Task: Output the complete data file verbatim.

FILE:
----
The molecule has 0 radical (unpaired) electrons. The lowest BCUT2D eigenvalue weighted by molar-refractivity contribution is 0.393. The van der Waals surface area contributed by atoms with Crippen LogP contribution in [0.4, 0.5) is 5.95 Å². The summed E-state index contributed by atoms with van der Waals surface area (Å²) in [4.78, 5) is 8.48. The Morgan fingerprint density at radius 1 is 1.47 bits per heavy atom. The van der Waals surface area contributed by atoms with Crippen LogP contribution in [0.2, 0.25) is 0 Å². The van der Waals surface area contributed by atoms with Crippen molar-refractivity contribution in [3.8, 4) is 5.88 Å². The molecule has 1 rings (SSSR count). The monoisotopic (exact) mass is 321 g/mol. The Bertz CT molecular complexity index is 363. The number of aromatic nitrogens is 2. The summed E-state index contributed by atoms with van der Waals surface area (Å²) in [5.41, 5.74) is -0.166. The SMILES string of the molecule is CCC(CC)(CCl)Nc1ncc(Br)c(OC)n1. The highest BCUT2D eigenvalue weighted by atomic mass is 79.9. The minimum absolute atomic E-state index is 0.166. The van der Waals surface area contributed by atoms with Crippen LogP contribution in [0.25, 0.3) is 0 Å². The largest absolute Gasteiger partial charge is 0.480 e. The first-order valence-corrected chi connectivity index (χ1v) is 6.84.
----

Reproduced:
The molecule has 0 radical (unpaired) electrons. The lowest BCUT2D eigenvalue weighted by molar-refractivity contribution is 0.393. The van der Waals surface area contributed by atoms with Crippen LogP contribution in [0.4, 0.5) is 5.95 Å². The summed E-state index contributed by atoms with van der Waals surface area (Å²) in [4.78, 5) is 8.48. The Morgan fingerprint density at radius 1 is 1.47 bits per heavy atom. The van der Waals surface area contributed by atoms with Crippen LogP contribution in [0.2, 0.25) is 0 Å². The van der Waals surface area contributed by atoms with Crippen molar-refractivity contribution in [3.8, 4) is 5.88 Å². The molecule has 1 rings (SSSR count). The monoisotopic (exact) mass is 321 g/mol. The Bertz CT molecular complexity index is 363. The number of aromatic nitrogens is 2. The summed E-state index contributed by atoms with van der Waals surface area (Å²) in [5.41, 5.74) is -0.166. The SMILES string of the molecule is CCC(CC)(CCl)Nc1ncc(Br)c(OC)n1. The highest BCUT2D eigenvalue weighted by atomic mass is 79.9. The minimum absolute atomic E-state index is 0.166. The van der Waals surface area contributed by atoms with Crippen LogP contribution in [0.25, 0.3) is 0 Å². The largest absolute Gasteiger partial charge is 0.480 e. The first-order valence-corrected chi connectivity index (χ1v) is 6.84.